Even though he has moved to America to live an open life, Bharathi writes that he loves the small town he grew up in but cannot return back and live an honest life there
I am sure every gay person has heard of Judy Garland’s Somewhere over the rainbow– the gay anthem of all time. Though it was sung in 1939, it is still our anthem because it talks about a magical and mystical land.
Somewhere over the rainbow there is a land that I heard of once in a lullaby.
Somewhere over the rainbow skies are blue and the dreams that you dared to dream – really do come true.
We all are searching for that land over the rainbow not realizing that we are being driven to exile from our own mother lands.
It pains me to be an outsider. It pains me that my own family will never accept me for who I am. It pains me to think that I can never return to the place I was born and raised. The small town where I grew up and spent most of my life is out of bounds to me. The place which I still call home will never be a home for me because of who I am. I still resent those small minded people who care mostly about what others think rather than living happily. It pains me to think that because of those people I will never be back home.
The truth is I still love that small town, the town where I grew up. That is where my childhood is. Sure, I do wish I was born in a much progressive place where I did not have to hide who I was. But even beyond all that resentment that small town is my town. I love those streets where I can walk even with my eyes closed.
My family is never going to accept me. But before I come out I want to show them the world is changing. May be in my small town I might never live with dignity but there are lots of places in this world where I can be respected, have a family and be happy. I so wish I didn’t have to show them a strange foreign land. I will be in a new city where I may never find another soul to show love and compassion like my family. But I can be myself, part of a crowd, not the different one anymore. I won’t have to look over my shoulders every time I walk to see if there is a familiar face that might recognize me.
It pains me to think that someday in the near future, I will be so afraid to even go out and be in those streets where I played, where I spent my entire life. Yes it was hard and yes it was difficult growing up feeling like the only different person in the world. As much as I resent it I call that town my home. That small town taught me everything and made me who I am today.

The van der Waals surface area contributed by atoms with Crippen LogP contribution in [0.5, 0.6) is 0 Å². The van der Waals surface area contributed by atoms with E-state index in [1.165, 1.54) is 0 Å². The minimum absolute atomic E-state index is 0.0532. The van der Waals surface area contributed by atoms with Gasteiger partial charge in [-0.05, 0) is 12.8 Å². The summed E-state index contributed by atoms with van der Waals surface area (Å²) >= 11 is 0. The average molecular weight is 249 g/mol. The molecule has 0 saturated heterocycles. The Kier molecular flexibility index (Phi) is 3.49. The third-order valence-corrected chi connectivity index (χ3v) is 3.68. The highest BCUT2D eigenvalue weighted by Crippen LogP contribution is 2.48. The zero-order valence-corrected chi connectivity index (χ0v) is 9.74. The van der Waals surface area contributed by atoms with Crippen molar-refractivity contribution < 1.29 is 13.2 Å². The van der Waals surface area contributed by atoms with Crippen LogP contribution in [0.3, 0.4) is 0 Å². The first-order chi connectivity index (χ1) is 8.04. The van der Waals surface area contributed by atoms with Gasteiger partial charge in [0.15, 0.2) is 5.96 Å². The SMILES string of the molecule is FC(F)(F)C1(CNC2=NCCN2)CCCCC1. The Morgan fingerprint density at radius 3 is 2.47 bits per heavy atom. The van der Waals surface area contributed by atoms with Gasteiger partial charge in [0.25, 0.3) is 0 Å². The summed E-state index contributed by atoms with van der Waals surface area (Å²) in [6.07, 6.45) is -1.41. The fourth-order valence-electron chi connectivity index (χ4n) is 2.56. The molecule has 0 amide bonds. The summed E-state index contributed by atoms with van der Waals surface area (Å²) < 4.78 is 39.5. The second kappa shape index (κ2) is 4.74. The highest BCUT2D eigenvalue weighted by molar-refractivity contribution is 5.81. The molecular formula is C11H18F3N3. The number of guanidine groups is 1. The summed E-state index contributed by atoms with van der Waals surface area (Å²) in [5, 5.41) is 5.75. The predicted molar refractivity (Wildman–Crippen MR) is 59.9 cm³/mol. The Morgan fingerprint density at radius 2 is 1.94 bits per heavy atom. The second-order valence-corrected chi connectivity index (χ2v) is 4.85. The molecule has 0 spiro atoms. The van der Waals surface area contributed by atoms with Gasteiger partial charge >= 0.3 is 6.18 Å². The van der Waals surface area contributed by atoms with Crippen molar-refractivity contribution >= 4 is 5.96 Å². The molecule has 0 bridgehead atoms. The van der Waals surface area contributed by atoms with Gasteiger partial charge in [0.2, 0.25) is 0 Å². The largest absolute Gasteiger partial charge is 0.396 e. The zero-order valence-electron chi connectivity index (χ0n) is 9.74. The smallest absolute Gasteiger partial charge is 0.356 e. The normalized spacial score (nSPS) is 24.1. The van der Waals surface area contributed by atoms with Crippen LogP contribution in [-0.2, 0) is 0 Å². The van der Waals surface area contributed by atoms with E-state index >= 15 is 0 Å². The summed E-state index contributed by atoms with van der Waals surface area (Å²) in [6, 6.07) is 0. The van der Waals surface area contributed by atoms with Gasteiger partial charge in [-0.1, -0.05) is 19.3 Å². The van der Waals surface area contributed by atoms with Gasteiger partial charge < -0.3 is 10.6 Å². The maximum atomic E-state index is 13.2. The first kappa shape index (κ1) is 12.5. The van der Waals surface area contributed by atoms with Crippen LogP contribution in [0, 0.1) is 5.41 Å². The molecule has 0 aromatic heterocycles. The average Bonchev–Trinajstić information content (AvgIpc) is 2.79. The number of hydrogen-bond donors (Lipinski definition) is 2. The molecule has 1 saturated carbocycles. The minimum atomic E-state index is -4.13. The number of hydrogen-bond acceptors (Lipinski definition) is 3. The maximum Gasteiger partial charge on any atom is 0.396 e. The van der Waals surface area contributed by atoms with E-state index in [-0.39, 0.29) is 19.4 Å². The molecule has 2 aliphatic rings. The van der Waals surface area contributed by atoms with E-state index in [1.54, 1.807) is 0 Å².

I know even if I marry the love of my life legally here in America, my relationship has no legal standing in my own country and my town. My kids might never be able to walk those same streets where I grew up and that won’t be because of choice but by compulsion of an ignorant intolerant society which wants to deny people happiness.
And that is what we are seeing happening in France. Even though the government has passed marriage equality, a few have succeeded in harvesting on the people’s despair over the ruling government’s failure to control the economy and channeled it into a fight against same sex marriage. It’s is just a matter of time before the people see same sex weddings, that they will be ashamed of their fight. In New Zealand when the government legalized same sex marriage, the people watching it broke into a traditional song about love and freedom. It was a poignant moment compared to France.
Even though we don’t understand their language, the song moves us to tears. Because in the end, all of this is about legalizing love and making sure that the next generation of kids can live and walk in the streets of the small towns where their parents lived and fought for their rights. This fight is all about living a normal life where we won’t be chased out of the towns and streets where we lived our whole life to strange countries and cities – just so we can marry the person we love.
It is happening all over the world and it will happen someday even in my own India. Until then we fight so that the land where we can live happily is not ‘over the rainbow’ but at our own small towns.